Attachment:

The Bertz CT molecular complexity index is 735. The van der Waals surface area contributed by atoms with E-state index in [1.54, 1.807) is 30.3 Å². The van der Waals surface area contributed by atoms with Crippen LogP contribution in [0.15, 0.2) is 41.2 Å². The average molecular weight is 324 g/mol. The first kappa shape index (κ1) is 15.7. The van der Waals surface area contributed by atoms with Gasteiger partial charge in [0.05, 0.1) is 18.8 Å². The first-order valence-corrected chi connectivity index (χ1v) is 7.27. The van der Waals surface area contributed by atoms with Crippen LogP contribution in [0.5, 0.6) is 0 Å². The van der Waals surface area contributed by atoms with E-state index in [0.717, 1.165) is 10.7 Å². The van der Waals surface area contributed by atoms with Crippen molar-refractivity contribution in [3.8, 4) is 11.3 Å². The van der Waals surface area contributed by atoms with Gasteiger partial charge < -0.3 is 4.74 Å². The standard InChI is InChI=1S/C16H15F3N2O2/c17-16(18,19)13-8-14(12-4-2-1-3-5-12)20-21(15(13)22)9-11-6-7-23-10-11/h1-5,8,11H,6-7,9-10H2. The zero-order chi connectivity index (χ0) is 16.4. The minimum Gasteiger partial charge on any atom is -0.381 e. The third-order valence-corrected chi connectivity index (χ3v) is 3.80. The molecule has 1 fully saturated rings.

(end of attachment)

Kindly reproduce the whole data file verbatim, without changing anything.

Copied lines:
The Bertz CT molecular complexity index is 735. The van der Waals surface area contributed by atoms with E-state index in [1.54, 1.807) is 30.3 Å². The van der Waals surface area contributed by atoms with Crippen LogP contribution in [0.15, 0.2) is 41.2 Å². The average molecular weight is 324 g/mol. The first kappa shape index (κ1) is 15.7. The van der Waals surface area contributed by atoms with Gasteiger partial charge in [0.05, 0.1) is 18.8 Å². The first-order valence-corrected chi connectivity index (χ1v) is 7.27. The van der Waals surface area contributed by atoms with Crippen LogP contribution in [0.5, 0.6) is 0 Å². The van der Waals surface area contributed by atoms with E-state index in [0.717, 1.165) is 10.7 Å². The van der Waals surface area contributed by atoms with Crippen molar-refractivity contribution in [3.8, 4) is 11.3 Å². The van der Waals surface area contributed by atoms with Gasteiger partial charge < -0.3 is 4.74 Å². The standard InChI is InChI=1S/C16H15F3N2O2/c17-16(18,19)13-8-14(12-4-2-1-3-5-12)20-21(15(13)22)9-11-6-7-23-10-11/h1-5,8,11H,6-7,9-10H2. The zero-order chi connectivity index (χ0) is 16.4. The minimum Gasteiger partial charge on any atom is -0.381 e. The third-order valence-corrected chi connectivity index (χ3v) is 3.80. The molecule has 1 fully saturated rings.